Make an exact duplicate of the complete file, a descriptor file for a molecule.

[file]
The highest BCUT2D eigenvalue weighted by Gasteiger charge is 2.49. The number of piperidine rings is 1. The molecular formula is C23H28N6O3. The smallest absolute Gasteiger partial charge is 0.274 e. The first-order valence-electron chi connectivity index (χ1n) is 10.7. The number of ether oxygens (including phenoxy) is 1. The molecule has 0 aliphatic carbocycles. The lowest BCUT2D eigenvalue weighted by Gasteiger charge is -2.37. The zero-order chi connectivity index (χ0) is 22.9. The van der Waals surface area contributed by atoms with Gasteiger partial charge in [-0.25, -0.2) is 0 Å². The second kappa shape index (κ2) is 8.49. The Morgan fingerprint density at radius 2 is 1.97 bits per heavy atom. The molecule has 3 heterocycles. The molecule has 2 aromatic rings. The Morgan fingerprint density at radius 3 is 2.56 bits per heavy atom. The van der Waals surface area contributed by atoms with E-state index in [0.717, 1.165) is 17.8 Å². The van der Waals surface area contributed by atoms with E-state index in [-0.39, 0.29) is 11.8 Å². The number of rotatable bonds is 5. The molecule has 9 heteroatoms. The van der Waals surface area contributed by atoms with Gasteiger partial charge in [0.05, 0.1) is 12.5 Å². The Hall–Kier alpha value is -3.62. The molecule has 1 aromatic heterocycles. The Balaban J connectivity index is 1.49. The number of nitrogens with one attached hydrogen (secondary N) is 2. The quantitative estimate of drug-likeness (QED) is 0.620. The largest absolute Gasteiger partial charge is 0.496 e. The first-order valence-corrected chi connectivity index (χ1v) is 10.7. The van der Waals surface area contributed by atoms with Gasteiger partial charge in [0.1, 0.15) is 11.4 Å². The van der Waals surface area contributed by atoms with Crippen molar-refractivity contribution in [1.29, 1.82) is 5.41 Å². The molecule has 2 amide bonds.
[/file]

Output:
The highest BCUT2D eigenvalue weighted by Gasteiger charge is 2.49. The number of piperidine rings is 1. The molecular formula is C23H28N6O3. The smallest absolute Gasteiger partial charge is 0.274 e. The first-order valence-electron chi connectivity index (χ1n) is 10.7. The number of ether oxygens (including phenoxy) is 1. The molecule has 0 aliphatic carbocycles. The lowest BCUT2D eigenvalue weighted by Gasteiger charge is -2.37. The zero-order chi connectivity index (χ0) is 22.9. The van der Waals surface area contributed by atoms with Gasteiger partial charge in [-0.25, -0.2) is 0 Å². The second kappa shape index (κ2) is 8.49. The Morgan fingerprint density at radius 2 is 1.97 bits per heavy atom. The molecule has 3 heterocycles. The molecule has 2 aromatic rings. The Morgan fingerprint density at radius 3 is 2.56 bits per heavy atom. The van der Waals surface area contributed by atoms with E-state index in [0.717, 1.165) is 17.8 Å². The van der Waals surface area contributed by atoms with E-state index in [-0.39, 0.29) is 11.8 Å². The number of rotatable bonds is 5. The molecule has 9 heteroatoms. The van der Waals surface area contributed by atoms with Gasteiger partial charge in [0.05, 0.1) is 12.5 Å². The Hall–Kier alpha value is -3.62. The molecule has 1 aromatic heterocycles. The Balaban J connectivity index is 1.49. The number of nitrogens with one attached hydrogen (secondary N) is 2. The quantitative estimate of drug-likeness (QED) is 0.620. The largest absolute Gasteiger partial charge is 0.496 e. The first-order valence-corrected chi connectivity index (χ1v) is 10.7. The van der Waals surface area contributed by atoms with Gasteiger partial charge in [0.1, 0.15) is 11.4 Å². The van der Waals surface area contributed by atoms with Crippen molar-refractivity contribution in [1.29, 1.82) is 5.41 Å². The molecule has 2 amide bonds.